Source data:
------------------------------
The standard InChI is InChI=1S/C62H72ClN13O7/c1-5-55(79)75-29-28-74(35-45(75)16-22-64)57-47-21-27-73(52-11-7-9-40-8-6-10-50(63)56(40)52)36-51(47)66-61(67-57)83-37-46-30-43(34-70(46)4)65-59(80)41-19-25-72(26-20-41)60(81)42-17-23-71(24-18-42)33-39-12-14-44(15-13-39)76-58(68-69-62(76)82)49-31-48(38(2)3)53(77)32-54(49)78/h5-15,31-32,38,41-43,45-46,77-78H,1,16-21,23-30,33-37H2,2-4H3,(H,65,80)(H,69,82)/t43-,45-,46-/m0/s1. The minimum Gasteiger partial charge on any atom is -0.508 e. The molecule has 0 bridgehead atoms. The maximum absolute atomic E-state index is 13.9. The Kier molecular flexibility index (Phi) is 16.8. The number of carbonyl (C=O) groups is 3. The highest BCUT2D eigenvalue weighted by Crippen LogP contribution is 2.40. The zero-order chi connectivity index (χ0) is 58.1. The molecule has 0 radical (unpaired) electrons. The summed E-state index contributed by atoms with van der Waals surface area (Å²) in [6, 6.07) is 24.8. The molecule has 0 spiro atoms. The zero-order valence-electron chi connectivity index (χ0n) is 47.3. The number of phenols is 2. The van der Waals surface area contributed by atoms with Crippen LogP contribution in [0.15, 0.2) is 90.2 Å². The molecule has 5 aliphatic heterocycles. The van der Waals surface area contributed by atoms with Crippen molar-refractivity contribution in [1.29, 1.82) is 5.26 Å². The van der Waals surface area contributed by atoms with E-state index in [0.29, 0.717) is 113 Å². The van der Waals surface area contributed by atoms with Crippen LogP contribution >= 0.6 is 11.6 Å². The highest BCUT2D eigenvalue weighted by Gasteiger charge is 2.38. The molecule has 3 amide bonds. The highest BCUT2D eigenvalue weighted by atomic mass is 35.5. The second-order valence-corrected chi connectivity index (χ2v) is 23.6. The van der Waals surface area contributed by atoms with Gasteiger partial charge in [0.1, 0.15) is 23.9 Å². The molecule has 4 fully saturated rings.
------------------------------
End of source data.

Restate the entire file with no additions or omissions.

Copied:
The standard InChI is InChI=1S/C62H72ClN13O7/c1-5-55(79)75-29-28-74(35-45(75)16-22-64)57-47-21-27-73(52-11-7-9-40-8-6-10-50(63)56(40)52)36-51(47)66-61(67-57)83-37-46-30-43(34-70(46)4)65-59(80)41-19-25-72(26-20-41)60(81)42-17-23-71(24-18-42)33-39-12-14-44(15-13-39)76-58(68-69-62(76)82)49-31-48(38(2)3)53(77)32-54(49)78/h5-15,31-32,38,41-43,45-46,77-78H,1,16-21,23-30,33-37H2,2-4H3,(H,65,80)(H,69,82)/t43-,45-,46-/m0/s1. The minimum Gasteiger partial charge on any atom is -0.508 e. The molecule has 0 bridgehead atoms. The maximum absolute atomic E-state index is 13.9. The Kier molecular flexibility index (Phi) is 16.8. The number of carbonyl (C=O) groups is 3. The highest BCUT2D eigenvalue weighted by Crippen LogP contribution is 2.40. The zero-order chi connectivity index (χ0) is 58.1. The molecule has 0 radical (unpaired) electrons. The summed E-state index contributed by atoms with van der Waals surface area (Å²) in [6, 6.07) is 24.8. The molecule has 0 spiro atoms. The zero-order valence-electron chi connectivity index (χ0n) is 47.3. The number of phenols is 2. The van der Waals surface area contributed by atoms with Crippen LogP contribution in [0.15, 0.2) is 90.2 Å². The molecule has 5 aliphatic heterocycles. The van der Waals surface area contributed by atoms with Crippen molar-refractivity contribution in [1.29, 1.82) is 5.26 Å². The van der Waals surface area contributed by atoms with E-state index in [0.29, 0.717) is 113 Å². The van der Waals surface area contributed by atoms with Crippen LogP contribution >= 0.6 is 11.6 Å². The highest BCUT2D eigenvalue weighted by Gasteiger charge is 2.38. The molecule has 3 amide bonds. The highest BCUT2D eigenvalue weighted by atomic mass is 35.5. The second-order valence-corrected chi connectivity index (χ2v) is 23.6. The van der Waals surface area contributed by atoms with Gasteiger partial charge in [0.1, 0.15) is 23.9 Å². The molecule has 4 fully saturated rings.